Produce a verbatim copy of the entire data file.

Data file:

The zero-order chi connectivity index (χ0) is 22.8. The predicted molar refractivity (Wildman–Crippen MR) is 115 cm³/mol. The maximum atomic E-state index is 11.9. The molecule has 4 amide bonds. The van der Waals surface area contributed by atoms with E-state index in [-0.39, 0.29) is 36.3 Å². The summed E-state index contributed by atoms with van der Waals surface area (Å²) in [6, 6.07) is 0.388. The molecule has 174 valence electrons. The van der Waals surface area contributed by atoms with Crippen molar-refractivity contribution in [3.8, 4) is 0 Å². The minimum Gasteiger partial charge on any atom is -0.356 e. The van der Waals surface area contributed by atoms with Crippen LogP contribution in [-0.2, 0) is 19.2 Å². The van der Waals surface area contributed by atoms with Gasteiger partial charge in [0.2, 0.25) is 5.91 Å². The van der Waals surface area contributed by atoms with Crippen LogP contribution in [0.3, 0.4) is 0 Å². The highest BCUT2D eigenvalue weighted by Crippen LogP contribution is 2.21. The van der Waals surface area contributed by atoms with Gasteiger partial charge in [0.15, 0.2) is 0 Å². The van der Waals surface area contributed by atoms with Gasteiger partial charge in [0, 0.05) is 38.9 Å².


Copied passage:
The zero-order chi connectivity index (χ0) is 22.8. The predicted molar refractivity (Wildman–Crippen MR) is 115 cm³/mol. The maximum atomic E-state index is 11.9. The molecule has 4 amide bonds. The van der Waals surface area contributed by atoms with E-state index in [-0.39, 0.29) is 36.3 Å². The summed E-state index contributed by atoms with van der Waals surface area (Å²) in [6, 6.07) is 0.388. The molecule has 174 valence electrons. The van der Waals surface area contributed by atoms with Crippen molar-refractivity contribution in [3.8, 4) is 0 Å². The minimum Gasteiger partial charge on any atom is -0.356 e. The van der Waals surface area contributed by atoms with Crippen LogP contribution in [-0.2, 0) is 19.2 Å². The van der Waals surface area contributed by atoms with Gasteiger partial charge in [0.2, 0.25) is 5.91 Å². The van der Waals surface area contributed by atoms with Crippen LogP contribution in [0.3, 0.4) is 0 Å². The highest BCUT2D eigenvalue weighted by Crippen LogP contribution is 2.21. The van der Waals surface area contributed by atoms with Gasteiger partial charge in [0.15, 0.2) is 0 Å². The van der Waals surface area contributed by atoms with Gasteiger partial charge in [0, 0.05) is 38.9 Å².